And what's the point of downhill geometry on a bike with such little suspension travel? You're either gonna break the bike, or rattle your teeth out and wish you had a bigger bike.
also, inb4 russianscalpelguy
And didn't Sarah NOT use the lockout on the Scapel whereas the Epic had the advantage of the Brain (even if turned down)?
Sounds like a shellacking because use of the lockout for instance on the gravel climb would have had the Scapel sweeping the podium.
I also don't agree that much on changing the tires, as the brand tires are really suited for the bikes and especially the rims their on.
I'd even say that everyone of these should be ridden with a dropper - especially that Sarah is a Trail rider at heart
i think next time it might be better (i.e., easier and more repeatable) to hold speed constant and then compare the power output required.
Still, there’s a certain amount of satisfaction I get from the Cannondale with the Lefty winning. That’s certain to trigger some folks. “BuT PRopRietARy sHOcK!!”
Anyone interested: Send me a pm and I'll drop you the name of the shop.
Even amongst the Cannondale shops, you have a large number of them who would much rather ship it out due to the cost of the tools and limited availability of them (used to not be sold to dealers).
Just for fun, I went through the owners manual and they don’t even call out part numbers for a seal service kit or the needle bearings, two of the most crucial things that you would need to be able to do to keep the fork working. I think that should be a solid indication as to how difficult it is to get this fork serviced. I’m sure the fork works better than any previous lefty, I know the guy who designed it very well and hopefully durability is better now that Boobar is there. Between Brain, Lefty, ISO-Strut and Canyon’s lack of warranty supply there is no real winner here so I guess my point is moot.
These bikes are good for one season’s employee purchase and if it breaks before that then phone up the company and complain until you get your free replacement whatever. If you’re a second buyer of a $12k bike then too bad you’re f’d and good luck. At least it will get you props for using it as a triangle at the next crankworks.
Even if you manage to get into the fork, They don’t sell the needle bearings so you’ll need to send the fork back to have Cannondale replace those should you need to.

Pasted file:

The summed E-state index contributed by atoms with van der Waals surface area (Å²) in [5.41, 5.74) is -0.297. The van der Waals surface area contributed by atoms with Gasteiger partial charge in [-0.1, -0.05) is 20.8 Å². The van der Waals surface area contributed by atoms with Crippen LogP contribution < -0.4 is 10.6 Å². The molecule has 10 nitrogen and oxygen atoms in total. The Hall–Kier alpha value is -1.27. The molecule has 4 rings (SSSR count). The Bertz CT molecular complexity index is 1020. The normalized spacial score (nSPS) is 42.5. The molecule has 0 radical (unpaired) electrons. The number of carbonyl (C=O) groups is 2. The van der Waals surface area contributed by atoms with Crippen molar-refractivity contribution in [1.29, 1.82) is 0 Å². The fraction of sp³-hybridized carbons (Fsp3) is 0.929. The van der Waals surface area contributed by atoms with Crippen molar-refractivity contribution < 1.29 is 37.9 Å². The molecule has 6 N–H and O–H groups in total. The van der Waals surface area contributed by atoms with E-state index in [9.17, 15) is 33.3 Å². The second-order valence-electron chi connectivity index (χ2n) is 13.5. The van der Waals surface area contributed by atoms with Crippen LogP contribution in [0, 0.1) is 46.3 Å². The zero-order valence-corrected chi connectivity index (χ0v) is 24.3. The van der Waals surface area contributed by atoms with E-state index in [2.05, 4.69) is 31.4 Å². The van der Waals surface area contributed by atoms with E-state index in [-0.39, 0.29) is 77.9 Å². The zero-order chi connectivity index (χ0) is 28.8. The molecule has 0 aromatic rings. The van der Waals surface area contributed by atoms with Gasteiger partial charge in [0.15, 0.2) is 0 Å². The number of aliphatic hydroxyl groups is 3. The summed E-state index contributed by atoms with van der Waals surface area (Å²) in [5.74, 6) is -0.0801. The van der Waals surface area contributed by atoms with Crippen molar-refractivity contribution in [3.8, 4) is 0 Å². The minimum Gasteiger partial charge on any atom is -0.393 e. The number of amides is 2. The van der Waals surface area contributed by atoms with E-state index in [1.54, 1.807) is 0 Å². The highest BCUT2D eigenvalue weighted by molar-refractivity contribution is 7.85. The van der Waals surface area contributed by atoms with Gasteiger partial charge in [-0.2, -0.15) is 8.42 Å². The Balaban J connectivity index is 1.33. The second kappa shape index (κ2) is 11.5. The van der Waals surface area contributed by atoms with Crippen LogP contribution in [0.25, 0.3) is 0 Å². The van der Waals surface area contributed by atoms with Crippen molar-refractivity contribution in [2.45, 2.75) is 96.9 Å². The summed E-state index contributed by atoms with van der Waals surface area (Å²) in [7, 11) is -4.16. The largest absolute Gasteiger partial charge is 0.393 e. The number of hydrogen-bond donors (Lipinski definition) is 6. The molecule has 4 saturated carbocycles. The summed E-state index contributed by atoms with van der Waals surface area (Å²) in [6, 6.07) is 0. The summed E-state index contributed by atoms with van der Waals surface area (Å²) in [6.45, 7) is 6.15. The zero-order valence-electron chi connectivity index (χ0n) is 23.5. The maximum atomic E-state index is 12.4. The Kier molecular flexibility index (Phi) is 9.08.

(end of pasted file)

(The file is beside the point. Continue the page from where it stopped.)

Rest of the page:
I’m not aware of damper service parts so unless they’ve changed their tune since the Supermax 2.0 came out it’s a complete damper swap to the tune of 300 bucks
$5000 can sure buy a decent second bike.
I love the interaction with readers that the internet can allow, but it's uninformed comments like yours that make magazines seem more appealing.
In addition to Levy's response:
1) Pinkbike is free. You didn't pay for it. Sure it was funded by advertising, but people need to eat. And eating requires a successful content management strategy. This is something Pinkbike appears to have nailed.
2) Judging from the comments of various journalists over the years (as well as Levy's car), I don't think anybody at Pinkbike makes a lot of money. Which begs the question....why are they doing it? Because they love bikes and they love telling stories about bikes for your enjoyment. Comments like yours kill the love JE17j. Don't kill the love JE17j.
3) The magazine business model (at least for mtbing) seems to be in decline. Pinkbike is more comprehensive and popular than any other mtb content producer I know of. Their business model appears to be working. And because it is, you get content. Win, win.
4) The motor industry is not analogous to the mtb industry. There is a much bigger pie to share around.
5) 3-4 weeks seems reasonable given the amount of work they put in. Sounds like it would have been a massive amount of work only to reap a couple of days as "headline content".
6) Levy seems like a nice guy. Be more like Levy.
Unrelated: when are we going to see the full footage of that teaser clip from the video intro of you bombing down that roots section barely holding on??? I laugh every time I see that.